Make sure you have NTFS drive then set permissions on a "drive" or a folder
    as follows.

    XP PRO: HKLM\SYSTEM\CurrentControlSet\Control\Lsa\forceguest, set dword
    value to 0.
    XP HOME: On a machine running Windows XP Home Edition, the only way to
    adjust permissions on individual files or folders is by restarting in Safe
    Mode or using the Cacls utility from a command prompt.
    Cacls.exe, a command-line utility (Start/Run/cmd then type cacls.exe)

    available in both Windows XP Professional and Home Edition.

    It provides another way to view and edit permissions. Set permissions


    "Kevin" <anonymous@discussions.microsoft.com> wrote in message
    news:10cb01c4e9da$63698aa0$a601280a@phx.gbl...
    >I do not think this is possible, but keep searching. I
    > may be wrong, who knows. Also, what OS are you running
    > and what SP???
    > Happy Holidays!
    >>-----Original Message-----
    >>Please,
    >>
    >>Can someone tell me the simplest way to set up my
    > computer so I am the only
    >>user on my computer who can use or view a particular
    > drive.
    >>--
    >>Thank You
    >>.
    >>
  4. Quote:
    Archived from groups: microsoft.public.windowsxp.security_admin (More info?)

    The best way to begin working with permissions is to start by using the Make
    This Folder Private option on any folders you want to protect in your user
    profile. This sets a baseline of default permissions that guarantee you'll
    have exclusive access to those files. After completing that process, you're
    ready to turn off the Simple File Sharing interface and reveal the more
    complex Security tab, with its full array of NTFS permissions. To do so,
    from any Windows Explorer window, click Tools and then click Folder Options.
    On the View tab, clear the Use Simple File Sharing (Recommended) check box.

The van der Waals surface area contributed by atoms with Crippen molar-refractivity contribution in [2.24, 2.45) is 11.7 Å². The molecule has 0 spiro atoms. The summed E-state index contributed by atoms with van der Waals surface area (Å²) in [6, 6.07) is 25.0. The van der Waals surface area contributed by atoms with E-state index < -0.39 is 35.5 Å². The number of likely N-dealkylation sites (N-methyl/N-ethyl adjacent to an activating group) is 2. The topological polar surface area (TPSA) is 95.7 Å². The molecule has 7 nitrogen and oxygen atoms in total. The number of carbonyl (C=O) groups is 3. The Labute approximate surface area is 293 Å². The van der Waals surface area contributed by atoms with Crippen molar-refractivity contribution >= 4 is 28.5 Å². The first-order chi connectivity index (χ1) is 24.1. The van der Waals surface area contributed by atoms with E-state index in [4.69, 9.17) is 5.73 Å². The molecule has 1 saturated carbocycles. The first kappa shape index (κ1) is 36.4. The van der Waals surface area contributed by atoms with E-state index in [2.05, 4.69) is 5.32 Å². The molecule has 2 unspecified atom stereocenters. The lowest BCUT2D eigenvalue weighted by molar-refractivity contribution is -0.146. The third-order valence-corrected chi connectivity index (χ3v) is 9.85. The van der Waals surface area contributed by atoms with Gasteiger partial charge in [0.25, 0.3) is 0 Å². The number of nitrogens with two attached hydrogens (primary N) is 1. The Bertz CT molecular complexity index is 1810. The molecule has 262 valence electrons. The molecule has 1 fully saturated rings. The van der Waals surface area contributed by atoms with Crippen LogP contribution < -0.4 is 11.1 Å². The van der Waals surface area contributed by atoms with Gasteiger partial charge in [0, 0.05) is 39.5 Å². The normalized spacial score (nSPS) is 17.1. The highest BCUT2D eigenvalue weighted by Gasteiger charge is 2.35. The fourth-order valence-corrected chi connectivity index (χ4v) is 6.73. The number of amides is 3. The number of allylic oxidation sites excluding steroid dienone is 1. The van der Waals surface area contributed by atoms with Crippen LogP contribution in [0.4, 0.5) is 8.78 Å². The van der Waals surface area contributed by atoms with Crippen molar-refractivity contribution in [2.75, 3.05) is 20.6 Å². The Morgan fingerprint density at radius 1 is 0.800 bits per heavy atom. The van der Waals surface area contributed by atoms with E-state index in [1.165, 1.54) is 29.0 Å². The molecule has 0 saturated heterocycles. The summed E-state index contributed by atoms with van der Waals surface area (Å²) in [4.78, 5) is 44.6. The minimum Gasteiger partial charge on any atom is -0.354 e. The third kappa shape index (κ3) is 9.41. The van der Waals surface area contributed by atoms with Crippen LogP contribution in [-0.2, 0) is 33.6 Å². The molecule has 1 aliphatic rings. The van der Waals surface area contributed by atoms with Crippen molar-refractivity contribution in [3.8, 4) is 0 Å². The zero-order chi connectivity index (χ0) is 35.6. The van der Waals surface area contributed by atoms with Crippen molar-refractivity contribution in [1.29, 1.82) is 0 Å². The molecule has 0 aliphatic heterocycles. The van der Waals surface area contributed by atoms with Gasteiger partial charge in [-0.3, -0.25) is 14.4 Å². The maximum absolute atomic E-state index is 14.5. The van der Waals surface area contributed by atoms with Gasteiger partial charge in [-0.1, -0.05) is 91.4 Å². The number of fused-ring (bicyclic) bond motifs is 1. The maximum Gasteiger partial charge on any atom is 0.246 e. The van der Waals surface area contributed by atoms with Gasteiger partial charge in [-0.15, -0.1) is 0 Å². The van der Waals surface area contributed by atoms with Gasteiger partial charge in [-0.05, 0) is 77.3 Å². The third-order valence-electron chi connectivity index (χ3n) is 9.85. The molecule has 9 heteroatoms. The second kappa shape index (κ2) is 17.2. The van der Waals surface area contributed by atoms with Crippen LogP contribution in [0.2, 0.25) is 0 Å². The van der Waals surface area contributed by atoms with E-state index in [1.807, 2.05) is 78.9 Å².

For the more daring ones:

    Make sure you have NTFS drive then set permissions on a "drive" or a folder
    as follows.

    XP PRO: HKLM\SYSTEM\CurrentControlSet\Control\Lsa\forceguest, set dword
    value to 0.
    XP HOME: On a machine running Windows XP Home Edition, the only way to
    adjust permissions on individual files or folders is by restarting in Safe
    Mode or using the Cacls utility from a command prompt.
    Cacls.exe, a command-line utility (Start/Run/cmd then type cacls.exe)

    available in both Windows XP Professional and Home Edition.

    It provides another way to view and edit permissions. Set permissions


    "Kevin" <anonymous@discussions.microsoft.com> wrote in message
    news:10cb01c4e9da$63698aa0$a601280a@phx.gbl...
    >I do not think this is possible, but keep searching. I
    > may be wrong, who knows. Also, what OS are you running
    > and what SP???
    > Happy Holidays!
    >>-----Original Message-----
    >>Please,
    >>
    >>Can someone tell me the simplest way to set up my
    > computer so I am the only
    >>user on my computer who can use or view a particular
    > drive.
    >>--
    >>Thank You
    >>.
    >>



    ..>>
    >>>we have the same probs...
Ask a new question

Read More

Computers Windows XP